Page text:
Tuesday 29 July 2014. I’ve just been told that tomorrow I’m to be unveiled as the new infrastructure secretary – but I’m troubled.
The choice between resilient infrastructure and HS2
Tuesday 29 July 2014. I’ve just been told that tomorrow I’m to be unveiled as the new infrastructure secretary; a bold statement of intent from prime minister David Cameron that infrastructure is vital to the UK’s prosperity and therefore at the heart of government thinking.
But strangely I’m troubled. Because the prime minister has told me we’ll be making a major funding announcement at my unveiling tomorrow.
We are going to announce that, following a thorough, targeted review of the resilience of our infrastructure to extreme weather, it is clear that we need to act. Tough choices have to be made.
The effect of postponing HS2 on our future prosperity would be crippling
And so, we will say, High Speed 2 (HS2) is being postponed. Work will stop with immediate effect, and the funds allocated to it for the remainder of this Parliament and the first two years of the next will be put to work rapidly reviving and then building vital flood defence and infrastructure improvement schemes.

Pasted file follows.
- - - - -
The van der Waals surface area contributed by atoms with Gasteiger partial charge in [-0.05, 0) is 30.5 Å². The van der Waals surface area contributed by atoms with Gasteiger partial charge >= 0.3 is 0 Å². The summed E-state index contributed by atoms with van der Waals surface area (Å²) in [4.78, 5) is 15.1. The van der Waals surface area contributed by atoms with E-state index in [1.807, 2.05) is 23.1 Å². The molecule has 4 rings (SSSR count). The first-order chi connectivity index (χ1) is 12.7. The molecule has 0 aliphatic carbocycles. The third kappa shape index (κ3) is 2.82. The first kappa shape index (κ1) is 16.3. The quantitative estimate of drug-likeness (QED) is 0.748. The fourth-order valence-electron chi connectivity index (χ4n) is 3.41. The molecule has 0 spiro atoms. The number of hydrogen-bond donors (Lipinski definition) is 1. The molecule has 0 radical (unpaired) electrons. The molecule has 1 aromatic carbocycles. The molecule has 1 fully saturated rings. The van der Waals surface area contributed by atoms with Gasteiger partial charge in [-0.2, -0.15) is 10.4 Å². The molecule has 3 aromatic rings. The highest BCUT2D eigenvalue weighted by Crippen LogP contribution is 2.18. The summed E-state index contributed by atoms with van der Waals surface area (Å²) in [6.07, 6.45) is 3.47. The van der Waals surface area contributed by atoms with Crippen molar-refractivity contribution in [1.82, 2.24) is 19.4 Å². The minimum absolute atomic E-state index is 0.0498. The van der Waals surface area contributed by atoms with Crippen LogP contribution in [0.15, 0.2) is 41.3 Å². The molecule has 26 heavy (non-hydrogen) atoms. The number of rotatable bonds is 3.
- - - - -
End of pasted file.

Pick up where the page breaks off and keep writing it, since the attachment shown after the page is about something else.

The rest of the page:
Regrettably it will mean that construction of HS2 will now not begin until 2020 at the earliest.
But the £170M-plus that would have been spent each year developing it will now be put to much better use.
First, £300M will be spent reviving and building the Lower Thames flood defence scheme, unveiled in October 2009 but quietly forgotten since. It is vital, we will say.
And then £150M will be spent diverting the Great Western Main Line away from the coast at Dawlish, ensuring that Devon and Cornwall are never again severed from London.
And then we’ll do something - frankly still not sure what - about the Somerset Levels. Do we announce that?
Or will we announce that following a thorough, targeted review of the resilience of our infrastructure to extreme weather, improvements are needed, but that these improvements must be carefully planned before work can proceed?
And that, while careful consideration was given to reallocating funds from other projects, we have to hold firm.
Yes, we will say, there have been calls to postpone or even axe HS2. But the effect of that on our future prosperity would be crippling. Business needs it. The UK needs it.
And yes, it means the people of Staines, Datchet, Wraysbury and Walton-on-Thames will remain at severe risk of flooding for the foreseeable future. But help, advice, and grant funding will be available to make their homes more flood-resilient.
And yes, it means no diversion of the Great Western Main Line. But contingency measures will be put in place, including the formalising of an agreement with airlines to run extra flights in times of rail disruption.
And yes, it means no solution for the people on the flood-prone Somerset Levels, but we don’t know what that is anyway. So do we announce that instead?
Dear diary, what do you think? Help!
- Mark Hansford is NCE’s interim editor